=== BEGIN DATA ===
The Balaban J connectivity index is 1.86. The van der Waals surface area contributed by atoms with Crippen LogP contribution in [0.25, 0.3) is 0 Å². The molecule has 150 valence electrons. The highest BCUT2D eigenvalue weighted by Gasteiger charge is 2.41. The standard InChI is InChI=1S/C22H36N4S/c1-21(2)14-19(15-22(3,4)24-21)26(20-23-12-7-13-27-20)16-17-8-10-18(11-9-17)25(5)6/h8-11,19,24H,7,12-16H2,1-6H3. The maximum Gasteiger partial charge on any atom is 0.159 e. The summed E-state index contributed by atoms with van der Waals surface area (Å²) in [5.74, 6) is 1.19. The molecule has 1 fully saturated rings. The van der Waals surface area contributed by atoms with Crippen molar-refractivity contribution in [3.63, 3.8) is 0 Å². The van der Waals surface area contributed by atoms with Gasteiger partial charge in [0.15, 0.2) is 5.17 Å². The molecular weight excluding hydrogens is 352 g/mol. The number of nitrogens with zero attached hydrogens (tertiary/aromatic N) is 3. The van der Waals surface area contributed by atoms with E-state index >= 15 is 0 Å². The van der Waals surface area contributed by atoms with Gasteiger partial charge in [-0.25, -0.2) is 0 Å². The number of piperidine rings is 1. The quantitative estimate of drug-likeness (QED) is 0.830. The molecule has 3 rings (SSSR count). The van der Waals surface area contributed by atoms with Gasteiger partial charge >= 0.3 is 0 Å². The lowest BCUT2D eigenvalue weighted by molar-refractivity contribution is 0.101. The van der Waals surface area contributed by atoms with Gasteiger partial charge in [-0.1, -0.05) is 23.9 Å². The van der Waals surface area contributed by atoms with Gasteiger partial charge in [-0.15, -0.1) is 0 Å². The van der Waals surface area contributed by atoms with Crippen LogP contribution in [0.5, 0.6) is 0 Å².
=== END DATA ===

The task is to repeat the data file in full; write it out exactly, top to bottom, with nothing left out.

The Balaban J connectivity index is 1.86. The van der Waals surface area contributed by atoms with Crippen LogP contribution in [0.25, 0.3) is 0 Å². The molecule has 150 valence electrons. The highest BCUT2D eigenvalue weighted by Gasteiger charge is 2.41. The standard InChI is InChI=1S/C22H36N4S/c1-21(2)14-19(15-22(3,4)24-21)26(20-23-12-7-13-27-20)16-17-8-10-18(11-9-17)25(5)6/h8-11,19,24H,7,12-16H2,1-6H3. The maximum Gasteiger partial charge on any atom is 0.159 e. The summed E-state index contributed by atoms with van der Waals surface area (Å²) in [5.74, 6) is 1.19. The molecule has 1 fully saturated rings. The van der Waals surface area contributed by atoms with Crippen molar-refractivity contribution in [3.63, 3.8) is 0 Å². The van der Waals surface area contributed by atoms with Gasteiger partial charge in [0.15, 0.2) is 5.17 Å². The molecular weight excluding hydrogens is 352 g/mol. The number of nitrogens with zero attached hydrogens (tertiary/aromatic N) is 3. The van der Waals surface area contributed by atoms with E-state index >= 15 is 0 Å². The van der Waals surface area contributed by atoms with Gasteiger partial charge in [-0.25, -0.2) is 0 Å². The number of piperidine rings is 1. The quantitative estimate of drug-likeness (QED) is 0.830. The molecule has 3 rings (SSSR count). The van der Waals surface area contributed by atoms with Gasteiger partial charge >= 0.3 is 0 Å². The lowest BCUT2D eigenvalue weighted by molar-refractivity contribution is 0.101. The van der Waals surface area contributed by atoms with Gasteiger partial charge in [-0.1, -0.05) is 23.9 Å². The van der Waals surface area contributed by atoms with Gasteiger partial charge in [-0.15, -0.1) is 0 Å². The van der Waals surface area contributed by atoms with Crippen LogP contribution in [0.5, 0.6) is 0 Å².